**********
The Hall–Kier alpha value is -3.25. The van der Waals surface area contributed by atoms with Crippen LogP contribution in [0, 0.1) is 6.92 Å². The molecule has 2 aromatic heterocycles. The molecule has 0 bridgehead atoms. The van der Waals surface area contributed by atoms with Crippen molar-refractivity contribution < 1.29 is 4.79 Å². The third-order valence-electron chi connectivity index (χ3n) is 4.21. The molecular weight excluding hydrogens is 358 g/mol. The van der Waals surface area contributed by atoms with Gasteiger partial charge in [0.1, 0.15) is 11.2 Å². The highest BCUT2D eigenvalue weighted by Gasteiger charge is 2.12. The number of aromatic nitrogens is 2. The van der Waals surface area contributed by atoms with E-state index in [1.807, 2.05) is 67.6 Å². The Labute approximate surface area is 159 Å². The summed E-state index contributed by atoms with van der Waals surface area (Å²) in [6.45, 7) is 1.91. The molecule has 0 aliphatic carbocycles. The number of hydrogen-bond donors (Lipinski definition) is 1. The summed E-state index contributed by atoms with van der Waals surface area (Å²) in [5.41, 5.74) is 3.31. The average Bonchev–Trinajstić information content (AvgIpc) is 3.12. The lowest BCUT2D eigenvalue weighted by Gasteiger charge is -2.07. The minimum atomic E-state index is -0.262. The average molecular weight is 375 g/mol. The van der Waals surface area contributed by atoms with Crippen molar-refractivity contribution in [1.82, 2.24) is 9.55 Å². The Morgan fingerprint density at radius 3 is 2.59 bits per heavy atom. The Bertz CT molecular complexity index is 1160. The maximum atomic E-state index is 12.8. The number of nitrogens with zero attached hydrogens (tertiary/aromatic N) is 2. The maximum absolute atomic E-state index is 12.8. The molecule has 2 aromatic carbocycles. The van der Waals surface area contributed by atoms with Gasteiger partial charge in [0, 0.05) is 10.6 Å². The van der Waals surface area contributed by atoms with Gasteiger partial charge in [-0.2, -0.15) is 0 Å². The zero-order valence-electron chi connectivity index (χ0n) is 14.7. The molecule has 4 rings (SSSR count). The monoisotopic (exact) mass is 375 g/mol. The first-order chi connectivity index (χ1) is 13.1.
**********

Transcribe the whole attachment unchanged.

The Hall–Kier alpha value is -3.25. The van der Waals surface area contributed by atoms with Crippen LogP contribution in [0, 0.1) is 6.92 Å². The molecule has 2 aromatic heterocycles. The molecule has 0 bridgehead atoms. The van der Waals surface area contributed by atoms with Crippen molar-refractivity contribution < 1.29 is 4.79 Å². The third-order valence-electron chi connectivity index (χ3n) is 4.21. The molecular weight excluding hydrogens is 358 g/mol. The van der Waals surface area contributed by atoms with Gasteiger partial charge in [0.1, 0.15) is 11.2 Å². The highest BCUT2D eigenvalue weighted by Gasteiger charge is 2.12. The number of aromatic nitrogens is 2. The van der Waals surface area contributed by atoms with E-state index in [1.807, 2.05) is 67.6 Å². The Labute approximate surface area is 159 Å². The summed E-state index contributed by atoms with van der Waals surface area (Å²) in [6.45, 7) is 1.91. The molecule has 0 aliphatic carbocycles. The number of hydrogen-bond donors (Lipinski definition) is 1. The summed E-state index contributed by atoms with van der Waals surface area (Å²) in [5.41, 5.74) is 3.31. The average Bonchev–Trinajstić information content (AvgIpc) is 3.12. The lowest BCUT2D eigenvalue weighted by Gasteiger charge is -2.07. The minimum atomic E-state index is -0.262. The average molecular weight is 375 g/mol. The van der Waals surface area contributed by atoms with Crippen molar-refractivity contribution in [1.82, 2.24) is 9.55 Å². The Morgan fingerprint density at radius 3 is 2.59 bits per heavy atom. The Bertz CT molecular complexity index is 1160. The maximum atomic E-state index is 12.8. The number of nitrogens with zero attached hydrogens (tertiary/aromatic N) is 2. The maximum absolute atomic E-state index is 12.8. The molecule has 2 aromatic carbocycles. The van der Waals surface area contributed by atoms with Gasteiger partial charge in [0, 0.05) is 10.6 Å². The van der Waals surface area contributed by atoms with Gasteiger partial charge in [-0.2, -0.15) is 0 Å². The zero-order valence-electron chi connectivity index (χ0n) is 14.7. The molecule has 4 rings (SSSR count). The monoisotopic (exact) mass is 375 g/mol. The first-order chi connectivity index (χ1) is 13.1.